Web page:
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Artistes urged to put more thought into their music - Many limited to just the local market

Published:Friday | June 30, 2017 | 12:00 AM
Singer JL (left) and Devin Di Dakta.
Charly Black with his diamond certification.

Local artistes are being urged to put more thought into the music they produce if they want to establish themselves on the international scene.

Industry insiders with whom The Gleaner spoke, said while Jamaica possesses a plethora of talented entertainers, too many of them are focused on making music for the local market while neglecting their potential overseas pull.

Julian Jones Griffith, manager for Diamond-selling artiste, Charly Black, says that while there isn't one singular thing that limits an artiste's potential to break on the international scene, he believes a song that is too localised will automatically work against that artiste.

"You have to have the right songs, they have to be structured properly and the beat has to be right, too. If the content of your song is too localised, then the artiste is automatically limiting the song's potential reach," he said. "Keep true to the culture, but something about the song has to be translatable. Songwriting is an art and making hit records is a formula and maybe we need to study it a bit more."

With that said, Griffith pointed out that local artistes do not have a level playing field in the world of music. He explained that despite the progress that dancehall music has made, it is still placed in a box.

"It's always been hard to get

our music on commercial radio, and we are facing the same battle with streaming in terms of getting records on playlists that introduce your song to a wider audience," he said. "It rough out deh, but at least give yourself a fighting chance by making the right songs."


Lacking vision


Shelly-Ann Curran, manager for Grammy-nominated dancehall/reggae artiste Devin Di Dakta, agrees. She believes the main reason behind local artistes being unable to tap into the international market is their inability to see the music as a business.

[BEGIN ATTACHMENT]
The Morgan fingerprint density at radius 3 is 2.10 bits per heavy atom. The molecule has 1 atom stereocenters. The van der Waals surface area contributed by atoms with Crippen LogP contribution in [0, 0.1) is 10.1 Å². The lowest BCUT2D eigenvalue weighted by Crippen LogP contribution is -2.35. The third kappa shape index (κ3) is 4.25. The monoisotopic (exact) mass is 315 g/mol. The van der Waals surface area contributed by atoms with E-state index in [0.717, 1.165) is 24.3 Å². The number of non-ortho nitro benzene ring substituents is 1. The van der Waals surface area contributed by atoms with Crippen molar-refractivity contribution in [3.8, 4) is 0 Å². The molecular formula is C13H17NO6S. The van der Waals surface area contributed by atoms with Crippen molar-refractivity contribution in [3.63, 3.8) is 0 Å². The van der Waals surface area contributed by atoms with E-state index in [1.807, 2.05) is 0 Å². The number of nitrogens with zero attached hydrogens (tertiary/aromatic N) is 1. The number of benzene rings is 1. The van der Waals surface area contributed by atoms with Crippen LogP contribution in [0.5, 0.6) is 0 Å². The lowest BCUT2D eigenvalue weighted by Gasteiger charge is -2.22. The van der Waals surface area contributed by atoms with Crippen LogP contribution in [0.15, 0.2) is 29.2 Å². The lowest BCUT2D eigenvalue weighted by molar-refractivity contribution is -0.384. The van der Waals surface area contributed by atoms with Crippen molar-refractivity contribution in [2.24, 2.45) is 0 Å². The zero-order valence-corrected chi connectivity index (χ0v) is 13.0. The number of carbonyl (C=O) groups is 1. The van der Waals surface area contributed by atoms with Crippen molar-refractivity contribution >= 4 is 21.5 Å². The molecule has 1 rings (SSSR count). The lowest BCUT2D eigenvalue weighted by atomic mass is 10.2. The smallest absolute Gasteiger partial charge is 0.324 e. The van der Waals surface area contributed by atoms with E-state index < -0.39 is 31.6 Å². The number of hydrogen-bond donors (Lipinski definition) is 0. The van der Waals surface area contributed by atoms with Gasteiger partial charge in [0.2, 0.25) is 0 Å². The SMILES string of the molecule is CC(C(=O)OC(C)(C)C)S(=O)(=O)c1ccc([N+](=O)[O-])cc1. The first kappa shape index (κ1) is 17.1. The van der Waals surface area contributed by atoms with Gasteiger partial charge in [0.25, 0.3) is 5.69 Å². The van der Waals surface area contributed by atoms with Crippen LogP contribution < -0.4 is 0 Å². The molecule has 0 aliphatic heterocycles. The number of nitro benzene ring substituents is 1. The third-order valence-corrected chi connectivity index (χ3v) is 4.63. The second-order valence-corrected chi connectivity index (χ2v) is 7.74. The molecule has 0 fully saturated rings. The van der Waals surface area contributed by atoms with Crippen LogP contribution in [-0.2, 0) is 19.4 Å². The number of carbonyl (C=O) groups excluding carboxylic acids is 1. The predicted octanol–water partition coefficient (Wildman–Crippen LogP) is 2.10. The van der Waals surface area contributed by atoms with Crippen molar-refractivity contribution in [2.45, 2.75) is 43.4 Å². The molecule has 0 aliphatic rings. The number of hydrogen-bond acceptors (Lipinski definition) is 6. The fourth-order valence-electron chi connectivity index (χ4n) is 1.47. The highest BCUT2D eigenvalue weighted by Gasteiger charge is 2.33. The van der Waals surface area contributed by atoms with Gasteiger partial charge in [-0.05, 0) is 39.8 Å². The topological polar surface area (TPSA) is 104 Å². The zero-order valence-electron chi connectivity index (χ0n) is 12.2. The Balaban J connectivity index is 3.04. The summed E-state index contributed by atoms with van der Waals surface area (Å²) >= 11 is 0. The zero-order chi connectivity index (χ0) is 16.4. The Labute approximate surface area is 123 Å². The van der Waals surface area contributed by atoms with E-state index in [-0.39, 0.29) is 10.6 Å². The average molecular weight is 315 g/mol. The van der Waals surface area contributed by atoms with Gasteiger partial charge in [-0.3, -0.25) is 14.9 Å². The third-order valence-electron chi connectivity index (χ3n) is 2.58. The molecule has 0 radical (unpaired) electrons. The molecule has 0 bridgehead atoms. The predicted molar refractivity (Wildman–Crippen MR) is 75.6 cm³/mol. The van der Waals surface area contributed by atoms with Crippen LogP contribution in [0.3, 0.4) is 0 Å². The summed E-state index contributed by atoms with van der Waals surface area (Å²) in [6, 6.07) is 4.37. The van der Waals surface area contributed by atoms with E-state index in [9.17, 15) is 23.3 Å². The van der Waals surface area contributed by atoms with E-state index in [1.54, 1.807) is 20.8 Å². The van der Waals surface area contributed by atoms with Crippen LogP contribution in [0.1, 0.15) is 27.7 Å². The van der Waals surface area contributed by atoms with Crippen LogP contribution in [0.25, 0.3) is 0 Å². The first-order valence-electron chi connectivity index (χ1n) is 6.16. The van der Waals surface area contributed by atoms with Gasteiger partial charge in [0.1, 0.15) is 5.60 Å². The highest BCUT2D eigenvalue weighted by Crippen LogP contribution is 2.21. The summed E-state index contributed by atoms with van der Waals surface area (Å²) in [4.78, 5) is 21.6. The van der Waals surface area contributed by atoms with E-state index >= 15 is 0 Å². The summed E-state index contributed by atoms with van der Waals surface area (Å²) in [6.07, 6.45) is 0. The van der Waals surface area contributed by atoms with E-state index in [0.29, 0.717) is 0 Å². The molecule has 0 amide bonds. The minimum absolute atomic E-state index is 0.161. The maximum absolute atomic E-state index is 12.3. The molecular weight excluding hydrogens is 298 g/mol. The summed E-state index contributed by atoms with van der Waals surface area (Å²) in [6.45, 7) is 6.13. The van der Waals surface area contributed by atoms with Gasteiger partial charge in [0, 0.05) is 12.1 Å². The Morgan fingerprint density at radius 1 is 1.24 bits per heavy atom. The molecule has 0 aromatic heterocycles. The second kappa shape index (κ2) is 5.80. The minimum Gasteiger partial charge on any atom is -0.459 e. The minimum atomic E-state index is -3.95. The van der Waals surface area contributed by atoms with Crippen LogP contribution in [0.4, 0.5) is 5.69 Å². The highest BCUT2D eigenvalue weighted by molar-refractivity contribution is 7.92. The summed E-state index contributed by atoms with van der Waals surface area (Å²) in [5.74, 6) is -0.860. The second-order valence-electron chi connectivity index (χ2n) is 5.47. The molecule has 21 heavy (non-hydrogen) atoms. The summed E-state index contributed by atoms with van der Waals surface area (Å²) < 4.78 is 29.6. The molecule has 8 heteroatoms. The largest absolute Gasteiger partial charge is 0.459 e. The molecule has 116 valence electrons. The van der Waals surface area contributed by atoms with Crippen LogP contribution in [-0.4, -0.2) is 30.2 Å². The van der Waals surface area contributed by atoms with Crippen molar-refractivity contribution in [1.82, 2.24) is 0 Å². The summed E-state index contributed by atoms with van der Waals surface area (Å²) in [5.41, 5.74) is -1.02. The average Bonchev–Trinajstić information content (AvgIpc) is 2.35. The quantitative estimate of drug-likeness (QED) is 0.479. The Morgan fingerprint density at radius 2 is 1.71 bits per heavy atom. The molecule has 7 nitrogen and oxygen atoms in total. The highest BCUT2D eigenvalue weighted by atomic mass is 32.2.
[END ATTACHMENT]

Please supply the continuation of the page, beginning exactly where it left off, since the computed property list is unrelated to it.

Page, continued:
"I definitely think some artistes lack vision, but mostly they lack guidance. They don't look at the music market as a world market, they are busy making songs for Jamaica , speaking on issues only relatable to Jamaica and Jamaicans," she said.

Curran says she had to adjust her client's image and sound to fit the international market and believes those adjustments were what landed him a Grammy nomination.

"The first six months (as Devin's manager) I entered without a strategy, just to learn the business. I quickly understood that most of his music was really being made for the Jamaican audience, so we decided to go for an international appeal. We slowed down his style so he could be more audible; we used better lyrical content and made songs with a world appeal. Now, apart from the Grammy nomination, Devin has had three international collaborations, and we are definitely seeing progress."

Curran also believes that there are too many artistes who have the wrong team around them, pointing out that having people around you who know the best moves to make regarding one's career is what determines success or failure.

"Once an artiste sets a goal, he or she should pick a team that will help them meet that goal. Having a good management team is important because they can make the necessary moves to get you where you want to go."

- Shereita Grizzle